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The bittersweet account of a son’s final year with his Alzheimer’s-stricken father, former Life magazine managing editor Joe Thorndike, and a candid portrait of an implacable disease. For this second edition, author John Thorndike has written a new introduction with updated statistics and important lessons.
Decades after Julia McKenzie Munemo’s father committed suicide, she learned that he made his living writing interracial pornography under a pseudonym. She hid the stack of his old paperbacks from her Zimbabwean husband, their mixed-race children, and herself before realizing her obligation to understand her racial legacy.
In Monsoon Postcards, David H. Mould traverses the Indian Ocean from Madagascar through India and Bangladesh to Indonesia. He offers witty and insightful glimpses into countries linked by history, trade, migration, religion, and a colonial legacy, exploring how they confront an array of contemporary challenges.
In a book-length essay on the evolving, improvisatory world of spiritual literature, Thomas Larson surveys authors old and new who have shaped religious autobiography and spiritual memoir. He shows just how the writer’s craft must prevail to capture the fleeting and personal truths of the spirit in an important addition to nonfiction craft studies.
When Deborah Gold and her husband signed up to foster parent in their rural mountain community, they did not foresee that it would lead to a roller-coaster fifteen years of involvement with a traumatized yet resilient birth family. They fell in love with Michael (a toddler when he came to them), yet they had to reckon with the knowledge that he could leave their lives at any time.In Counting Down, Gold tells the story of forging a family within a confounding system.
In this lyrical but controversial memoir of his childhood in a Japanese internment camp for Dutch colonialists during World War II, Lanzing enlivens ongoing discussions of the politics of memory and the powerful—if contentious—contributions that subjective accounts make to historiography and the legacies of the past.
Steve Howard departed for the Sudan in the early 1980s as an American graduate student beginning a three-year journey in which he would join and live with the Republican Brotherhood, the Sufi Muslim group led by the visionary Mahmoud Mohamed Taha. Taha was a religious intellectual who participated in the early days of Sudan’s anticolonial struggle, but quickly turned his movement into a religious reform effort based on his radical reading of the Qur’an. He was executed in 1985 for apostasy.Deca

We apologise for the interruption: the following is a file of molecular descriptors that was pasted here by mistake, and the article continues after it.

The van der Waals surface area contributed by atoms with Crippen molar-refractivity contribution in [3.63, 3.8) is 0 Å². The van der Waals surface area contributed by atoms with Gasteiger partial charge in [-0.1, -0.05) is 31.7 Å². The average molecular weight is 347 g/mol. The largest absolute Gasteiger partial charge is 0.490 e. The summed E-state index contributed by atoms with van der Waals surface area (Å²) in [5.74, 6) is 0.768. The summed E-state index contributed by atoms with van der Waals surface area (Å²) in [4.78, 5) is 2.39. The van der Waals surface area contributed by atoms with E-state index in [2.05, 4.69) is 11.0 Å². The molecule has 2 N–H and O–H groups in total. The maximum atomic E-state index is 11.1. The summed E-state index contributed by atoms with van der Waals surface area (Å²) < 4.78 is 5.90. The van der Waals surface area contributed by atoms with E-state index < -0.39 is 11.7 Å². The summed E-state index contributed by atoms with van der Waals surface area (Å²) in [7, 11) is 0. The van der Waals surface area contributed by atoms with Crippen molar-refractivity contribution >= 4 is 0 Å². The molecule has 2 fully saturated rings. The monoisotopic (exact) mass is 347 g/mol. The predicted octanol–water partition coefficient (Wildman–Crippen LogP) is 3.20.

Judith M. Heimann entered the diplomatic life in 1958 to join her husband, John, in Jakarta, Indonesia, at his American Embassy post. This, her first time out of the United States, would set her on a path across the continents as she mastered the fine points of diplomatic culture. She did so first as a spouse, then as a diplomat herself, thus becoming part of one of the Foreign Service’s first tandem couples.Heimann’s
From the 1960s to the 1990s, seven members of the Quimpo family dedicated themselves to the anti-Marcos resistance in the Philippines, sometimes at profound personal cost. In this unprecedented memoir, eight siblings (plus one by marriage) tell their remarkable stories in individually authored chapters that comprise a family saga of revolution, persistence, and, ultimately, vindication, even as easy resolution eluded their struggles.Subversive
In the decades since the Vietnam War, veteran memoirs have influenced Americans’ understanding of the conflict. Yet few historians or literary scholars have scrutinized how the genre has shaped the nation’s collective memory of the war and its aftermath.
The follow-up to 2012’s Barn Quilts and the American Quilt Trail Movement brings readers along with Suzi Parron, her new husband, Glen, their dog Gracie, and their converted van Ruby as they leave the stationary life behind. With no permanent home, Suzi and Glen follow the barn quilt trail full time as Suzi collects the stories behind these painted quilt squares that, since the movement began in Ohio in 2001, have appeared on barns in forty-eight states and in two provinces.
Central Asia has long stood at the crossroads of history. It was the staging ground for the armies of the Mongol Empire, for the nineteenth-century struggle between the Russian and British empires, and for the NATO campaign in Afghanistan. Today, multinationals and nations compete for the oil and gas reserves of the Caspian Sea and for control of the pipelines. Yet “Stanland” is still, to many, a terra incognita, a geographical blank.Beginning
Organized around the life histories, medical struggles, and recollections of Otis Trotter and his thirteen siblings, Keeping Heart is a personal account of an African American family’s journey north during the second Great Migration.
During the 1950s, a group of ambitious young African Americans enrolled at Ohio University, a predominantly white school in Athens, Ohio. Years later, eighteen of them decided to share their stories, recalling the joys and challenges of living on a white campus before the civil rights era.
Phu Rieng was one of many French rubber plantations in colonial Vietnam; Tran Tu Binh was one of 17,606 laborers brought to work there in 1927, and his memoir is a straightforward, emotionally searing account of how one Vietnamese youth became involved in revolutionary politics. The connection between this early experience and later activities of the author becomes clear as we learn that Tran Tu Binh survived imprisonment on Con Son island to help engineer the general uprising in Hanoi in 1945.